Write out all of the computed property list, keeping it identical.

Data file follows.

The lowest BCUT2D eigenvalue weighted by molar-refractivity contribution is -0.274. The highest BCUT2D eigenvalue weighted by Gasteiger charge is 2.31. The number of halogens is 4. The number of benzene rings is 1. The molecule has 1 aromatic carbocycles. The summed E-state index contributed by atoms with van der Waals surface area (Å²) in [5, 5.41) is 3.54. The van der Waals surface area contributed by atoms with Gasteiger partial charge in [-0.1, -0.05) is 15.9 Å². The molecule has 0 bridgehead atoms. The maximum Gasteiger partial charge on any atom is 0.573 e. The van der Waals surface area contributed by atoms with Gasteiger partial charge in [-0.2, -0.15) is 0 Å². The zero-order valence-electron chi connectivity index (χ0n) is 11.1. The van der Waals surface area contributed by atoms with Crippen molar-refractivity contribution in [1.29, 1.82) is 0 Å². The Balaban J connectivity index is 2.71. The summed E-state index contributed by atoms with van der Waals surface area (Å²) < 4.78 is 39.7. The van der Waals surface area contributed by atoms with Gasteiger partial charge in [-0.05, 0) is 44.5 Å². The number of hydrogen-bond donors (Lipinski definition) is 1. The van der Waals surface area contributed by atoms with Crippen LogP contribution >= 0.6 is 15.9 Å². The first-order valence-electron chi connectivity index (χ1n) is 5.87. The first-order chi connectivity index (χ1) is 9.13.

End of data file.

The lowest BCUT2D eigenvalue weighted by molar-refractivity contribution is -0.274. The highest BCUT2D eigenvalue weighted by Gasteiger charge is 2.31. The number of halogens is 4. The number of benzene rings is 1. The molecule has 1 aromatic carbocycles. The summed E-state index contributed by atoms with van der Waals surface area (Å²) in [5, 5.41) is 3.54. The van der Waals surface area contributed by atoms with Gasteiger partial charge in [-0.1, -0.05) is 15.9 Å². The molecule has 0 bridgehead atoms. The maximum Gasteiger partial charge on any atom is 0.573 e. The van der Waals surface area contributed by atoms with Gasteiger partial charge in [-0.2, -0.15) is 0 Å². The zero-order valence-electron chi connectivity index (χ0n) is 11.1. The van der Waals surface area contributed by atoms with Crippen molar-refractivity contribution in [1.29, 1.82) is 0 Å². The Balaban J connectivity index is 2.71. The summed E-state index contributed by atoms with van der Waals surface area (Å²) < 4.78 is 39.7. The van der Waals surface area contributed by atoms with Gasteiger partial charge in [-0.05, 0) is 44.5 Å². The number of hydrogen-bond donors (Lipinski definition) is 1. The van der Waals surface area contributed by atoms with Crippen LogP contribution >= 0.6 is 15.9 Å². The first-order valence-electron chi connectivity index (χ1n) is 5.87. The first-order chi connectivity index (χ1) is 9.13.